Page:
I’ve written about hierarchy a few times and often relate it back to being the default structure. The reason I believe this is because it’s a simple structure. It’s something that can be deployed quickly, works fairly efficiently and it’s something that can be established and refined as you go along. It’s a “good enough” system of organisation well suited to deploying in simple problem spaces.
One of the other reasons that hierarchies are a default is because it’s a power structure with its own power dynamic. For those at the top, the hierarchy is really beneficial. Along with the power to decide, comes wealth in a variety of different shapes and forms. For that reason, hierarchy is often a desirable form and structure despite how well it functions as a system of organisation and if it is performant in its duties. If something innately enables someone and gives them power, there’s a reason to not only deploy a hierarchy but to maintain a hierarchy.
I listened to the Tech Won’t Save Us podcast with Malcolm Harris, which discusses a very different history of Silicon Valley than the narrative that we often get told. The topics discussed were numerous and diverse – from eugenics, racism, nuclear weapons, myths of hippies and anti-authoritarianism, and some retelling (with added truth and context) to the stories many of us are familiar with. It is an absolutely fantastic podcast.
As a consequence of listening I was triggered to think about hierarchy, not as the default, but because people want it there. That there are those who believe hierarchy is a requirement and a preferred state, something they are willing to invest time and effort into establishing and continuing. The history that Harris provides around Stanford is just this. A story of those seeking to set up a new and alternative hierarchy, one based on some particularly nasty ideologies. It’s also a story of their success and how their narrative has come to dominate global discourse and trends. Harris also points to this story being a great lesson on myth-making because, despite the claims of being a hotbed of counter culture and antiauthoritarianism, Silicon Valley was and is built on the militarism of the US in the global arena. Every missile and drone is powered by the chips and software developed in and by Silicon Valley. That the technology we use every day was developed and funded under a regime that was not counter culture, it was the culture. It was powered by an ideology based on dominance and dominion, not free love and peace. That much of the fragility in global supply chains we see today was bought about by the shift to globalisation and offshoring work, which was pioneered in Silicon Valley to skirt US labour laws and from having to deal with unions.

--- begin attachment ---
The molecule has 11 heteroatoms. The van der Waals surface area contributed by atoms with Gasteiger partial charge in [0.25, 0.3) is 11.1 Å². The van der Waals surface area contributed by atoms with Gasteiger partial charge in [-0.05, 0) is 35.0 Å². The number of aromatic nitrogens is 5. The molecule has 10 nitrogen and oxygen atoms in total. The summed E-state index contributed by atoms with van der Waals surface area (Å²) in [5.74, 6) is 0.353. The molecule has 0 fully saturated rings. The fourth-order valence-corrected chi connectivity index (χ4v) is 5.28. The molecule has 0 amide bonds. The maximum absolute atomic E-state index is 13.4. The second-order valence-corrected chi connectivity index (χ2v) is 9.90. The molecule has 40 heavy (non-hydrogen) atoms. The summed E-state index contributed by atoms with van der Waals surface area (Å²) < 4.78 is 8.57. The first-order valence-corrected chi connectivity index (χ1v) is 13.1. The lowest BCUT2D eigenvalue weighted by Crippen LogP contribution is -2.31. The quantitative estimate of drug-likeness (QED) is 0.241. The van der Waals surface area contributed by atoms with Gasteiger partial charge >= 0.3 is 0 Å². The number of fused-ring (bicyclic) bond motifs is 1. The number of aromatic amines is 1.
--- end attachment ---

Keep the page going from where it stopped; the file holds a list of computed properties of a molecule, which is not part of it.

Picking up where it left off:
The other key idea I drew out of the podcast was the idea of heirs. It wasn’t enough to establish a hierarchy, it had to continue and in order to do that you had to breed your successors. This is where Stanford fits in. It was established and still is, the incubator for the next generations of leaders in the hierarchy. But it’s important to remember that the incubator of their heirs is based on the underpinnings of eugenics and breeding practices tested at the Palo Alto Stock Farm on horses. Not only was this group of people able to establish new power based on the West coast away from the dominant familial lines of the East, but they also established a way to continue their lineage and ideology. While perhaps not entirely concerned with the genetics component, Stanford has become a tool for indoctrination into a way of seeing and understanding the world – one that is often completely at odds with the rest of us.
This disconnect is why no one has “innovated” a solution to hunger or homelessness. Despite having the “greatest minds” and access to infinite amounts of capital Silicon Valley refuses to engage in real problems, mostly because they see inequality as a functional part of the model, not as a problem. You can’t have a hierarchy without someone on the bottom. You can’t compete if everyone is on the same level. You can’t have anything resembling a meritocracy (despite their prescribed belief in it) if it’s not what you know but who you know. Stanford and all in its shadow thrive on the inequality of hierarchy and they will go to all ends to ensure that it continues. And they have bred generations of disciples to their ideology — that this is the way.
Before I struggled with the thought that hierarchy was problematic because it was the default method of organisation. What we lacked was imagination for how to do things differently to better suit the way we need to work, particularly in complex domains. That the problem was the difficulty in moving anything forward while ladened with the inertia of what is easy. Now I can see that there’s another element here: desire. That some people don’t want change because they seek power. Or that they feel they deserve it. It is their right. That part of the problem is that moving beyond the hierarchy is a challenge because the power it bestows won’t be relinquished. That change can only come from prising it from their cold dead hands, and even, part of the hierarchy is that there’s an heir apparent, just waiting to step in. That moving beyond the hierarchy is not a change that can happen within an organisation, but can only be done by replacing it.